The Indian navy does not like the new Chinese silk road

(To Tiziano Ciocchetti)

In recent years, India has established itself as a global power, although it must focus on managing a population that far exceeds a billion people.

India pursues a foreign policy that seeks to establish a regional order on a balance of power in an area that extends from the Middle East to Singapore, and north to Afghanistan. However, there is no doubt that relations with Beijing will dominate its foreign policy; the two Asian giants are separated by a border of 2.600 km, characterized by the highest mountain range in the world: the Himalayas.

Very probably, if this natural barrier were not present, the relations between the two states would be far more problematic.

For thousands of years, the territories corresponding to contemporary India and China could be ignored due to the geographical conformation. The expansion of one across the territory of the other, through the Himalayan chain, was impossible.

Today, the considerable industrial development means that both countries need huge amounts of energy resources, so they have had to expand their horizons and venture into the oceans.

To counterbalance China's expansion in the South China Sea, New Delhi is strengthening its ties with Myanmar, the Philippines, Thailand but above all with Japan and Vietnam.

The Indian Navy is trying to counter that of China, in the route that crosses the seas of China and the Strait of Malacca, to go out into the Bay of Bengal and skirt India to the Arabian Sea, in the direction of the great port that Beijing has built in Gwadar, Pakistan, as a base for the new maritime silk road.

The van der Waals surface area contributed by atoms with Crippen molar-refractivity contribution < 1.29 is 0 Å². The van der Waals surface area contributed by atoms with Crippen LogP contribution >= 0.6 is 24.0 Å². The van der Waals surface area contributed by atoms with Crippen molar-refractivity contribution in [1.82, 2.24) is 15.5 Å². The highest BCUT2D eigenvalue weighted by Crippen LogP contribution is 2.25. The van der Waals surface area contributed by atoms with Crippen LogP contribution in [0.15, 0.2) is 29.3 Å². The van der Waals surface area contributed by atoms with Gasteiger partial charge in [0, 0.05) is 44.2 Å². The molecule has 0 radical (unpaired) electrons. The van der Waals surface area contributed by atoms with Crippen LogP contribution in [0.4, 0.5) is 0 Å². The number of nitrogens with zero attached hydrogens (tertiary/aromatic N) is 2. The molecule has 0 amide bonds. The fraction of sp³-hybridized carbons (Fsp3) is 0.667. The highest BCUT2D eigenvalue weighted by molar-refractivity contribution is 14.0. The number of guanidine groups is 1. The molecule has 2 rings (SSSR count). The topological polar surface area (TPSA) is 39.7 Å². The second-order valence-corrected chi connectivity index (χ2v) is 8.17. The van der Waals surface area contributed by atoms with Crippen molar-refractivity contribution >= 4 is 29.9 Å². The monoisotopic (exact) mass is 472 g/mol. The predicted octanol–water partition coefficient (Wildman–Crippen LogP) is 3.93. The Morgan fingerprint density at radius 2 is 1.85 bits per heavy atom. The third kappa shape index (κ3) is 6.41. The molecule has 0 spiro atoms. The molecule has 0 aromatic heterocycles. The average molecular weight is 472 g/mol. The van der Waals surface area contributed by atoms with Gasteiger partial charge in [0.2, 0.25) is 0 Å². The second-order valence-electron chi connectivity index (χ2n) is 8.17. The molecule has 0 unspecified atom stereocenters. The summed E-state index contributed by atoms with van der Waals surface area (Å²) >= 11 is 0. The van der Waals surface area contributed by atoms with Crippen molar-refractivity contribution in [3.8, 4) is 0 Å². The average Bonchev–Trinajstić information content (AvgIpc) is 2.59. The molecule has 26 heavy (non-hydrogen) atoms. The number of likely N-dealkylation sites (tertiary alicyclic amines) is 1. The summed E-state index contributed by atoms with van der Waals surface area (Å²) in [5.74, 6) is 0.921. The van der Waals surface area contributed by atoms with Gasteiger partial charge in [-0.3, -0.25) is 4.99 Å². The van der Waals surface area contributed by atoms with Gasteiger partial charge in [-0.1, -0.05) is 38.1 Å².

The Indian naval instrument is constantly increasing, both in terms of quantity and quality.

This is evident from the entry into service (the third unit was delivered at the end of the 2016) of three new DDGs stealth KOLKATA class (photo), designed and manufactured locally and equipped with national production systems, or manufactured under license on site.

The units have a full load displacement of 7.500 tons, with a length of 163 meters and a crew of 360 men.

The COGAG (Combined Gas And Gas) engine is divided into two M36N groups, each consisting of 2 DT-59 gas turbines that allow fighters to reach a maximum speed of 30 nodes and 18 cruising speed.

The armament is constituted by a piece piece Oto-Melara from 76 / 62 mm SR, in turret stealth produced under license from Bharat Heavy Electricals Limited; a vertical launch system (2 modules from 8 cells) for 16 missiles country attack (they can hit both naval and land targets) Trophilic BrahMos with a range of about 300 km (the missile was developed by a Russian-Indian joint venture).

The anti-aircraft defense is ensured by 4 VLS modules (8 cells) with 32 missiles Barak, manufactured in India with Israeli components, have a Mach 2 speed and a maximum range of 70 km; 4 CIWS (Close-In Weapon System) anti-missile AK-630M with six rotating rods from 30 / 65 mm.

2 RBU-6000 RPK-8E systems (each installation includes the drum-throwing complex with 12 rods) for antisubmarine rocket launch.

2 twin torpedo launchers dual use from 533 mm (antisom / antinave).

The possibility of loading two medium helicopters (KAMOV Ka.28) which can be armed as AsW function.

The intention of the Indian Navy is to field a naval device capable of protecting national interests and guaranteeing the opening of energy supply routes, with a surface fleet formed by 10 destroyers, 20 frigates and the new aircraft carrier, of national manufacture, VIKRANT, which should be delivered by 2019.

This device must be a valid answer to the new ones detroyer Chinese Type-055 (image below) from 13.000 tons that will enter service in the near future.

Photo: Indian Navy / US Navy / web